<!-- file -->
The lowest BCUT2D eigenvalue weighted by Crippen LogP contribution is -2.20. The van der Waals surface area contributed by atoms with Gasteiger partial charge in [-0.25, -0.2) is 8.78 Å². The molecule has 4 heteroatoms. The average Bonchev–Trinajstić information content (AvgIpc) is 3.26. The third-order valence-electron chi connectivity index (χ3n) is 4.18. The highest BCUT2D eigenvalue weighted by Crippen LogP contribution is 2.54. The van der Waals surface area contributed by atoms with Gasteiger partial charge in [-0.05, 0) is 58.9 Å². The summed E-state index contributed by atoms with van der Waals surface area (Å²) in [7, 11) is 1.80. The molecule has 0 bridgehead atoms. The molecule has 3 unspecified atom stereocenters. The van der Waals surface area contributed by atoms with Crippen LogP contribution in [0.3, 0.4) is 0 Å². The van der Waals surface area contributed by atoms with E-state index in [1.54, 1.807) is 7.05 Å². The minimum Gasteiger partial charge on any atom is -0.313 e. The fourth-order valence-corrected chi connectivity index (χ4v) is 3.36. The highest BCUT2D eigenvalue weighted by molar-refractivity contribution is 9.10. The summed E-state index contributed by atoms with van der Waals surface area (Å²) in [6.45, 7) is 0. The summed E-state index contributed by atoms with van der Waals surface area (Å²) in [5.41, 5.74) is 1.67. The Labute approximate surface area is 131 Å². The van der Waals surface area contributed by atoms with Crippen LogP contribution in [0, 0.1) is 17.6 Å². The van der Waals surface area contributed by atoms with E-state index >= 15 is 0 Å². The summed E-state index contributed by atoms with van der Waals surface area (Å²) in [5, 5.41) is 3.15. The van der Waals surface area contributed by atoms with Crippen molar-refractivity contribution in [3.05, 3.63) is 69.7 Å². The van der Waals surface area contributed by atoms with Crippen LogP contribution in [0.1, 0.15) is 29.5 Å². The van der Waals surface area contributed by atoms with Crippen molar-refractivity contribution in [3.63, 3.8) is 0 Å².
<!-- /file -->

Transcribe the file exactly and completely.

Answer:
The lowest BCUT2D eigenvalue weighted by Crippen LogP contribution is -2.20. The van der Waals surface area contributed by atoms with Gasteiger partial charge in [-0.25, -0.2) is 8.78 Å². The molecule has 4 heteroatoms. The average Bonchev–Trinajstić information content (AvgIpc) is 3.26. The third-order valence-electron chi connectivity index (χ3n) is 4.18. The highest BCUT2D eigenvalue weighted by Crippen LogP contribution is 2.54. The van der Waals surface area contributed by atoms with Gasteiger partial charge in [-0.05, 0) is 58.9 Å². The summed E-state index contributed by atoms with van der Waals surface area (Å²) in [7, 11) is 1.80. The molecule has 0 bridgehead atoms. The molecule has 3 unspecified atom stereocenters. The van der Waals surface area contributed by atoms with Crippen LogP contribution in [0.3, 0.4) is 0 Å². The van der Waals surface area contributed by atoms with E-state index in [1.54, 1.807) is 7.05 Å². The minimum Gasteiger partial charge on any atom is -0.313 e. The fourth-order valence-corrected chi connectivity index (χ4v) is 3.36. The highest BCUT2D eigenvalue weighted by molar-refractivity contribution is 9.10. The summed E-state index contributed by atoms with van der Waals surface area (Å²) in [6.45, 7) is 0. The summed E-state index contributed by atoms with van der Waals surface area (Å²) in [5.41, 5.74) is 1.67. The Labute approximate surface area is 131 Å². The van der Waals surface area contributed by atoms with Crippen LogP contribution in [0, 0.1) is 17.6 Å². The van der Waals surface area contributed by atoms with E-state index >= 15 is 0 Å². The summed E-state index contributed by atoms with van der Waals surface area (Å²) in [5, 5.41) is 3.15. The van der Waals surface area contributed by atoms with Crippen molar-refractivity contribution in [3.05, 3.63) is 69.7 Å². The van der Waals surface area contributed by atoms with Crippen LogP contribution in [0.1, 0.15) is 29.5 Å². The van der Waals surface area contributed by atoms with Crippen molar-refractivity contribution in [3.63, 3.8) is 0 Å².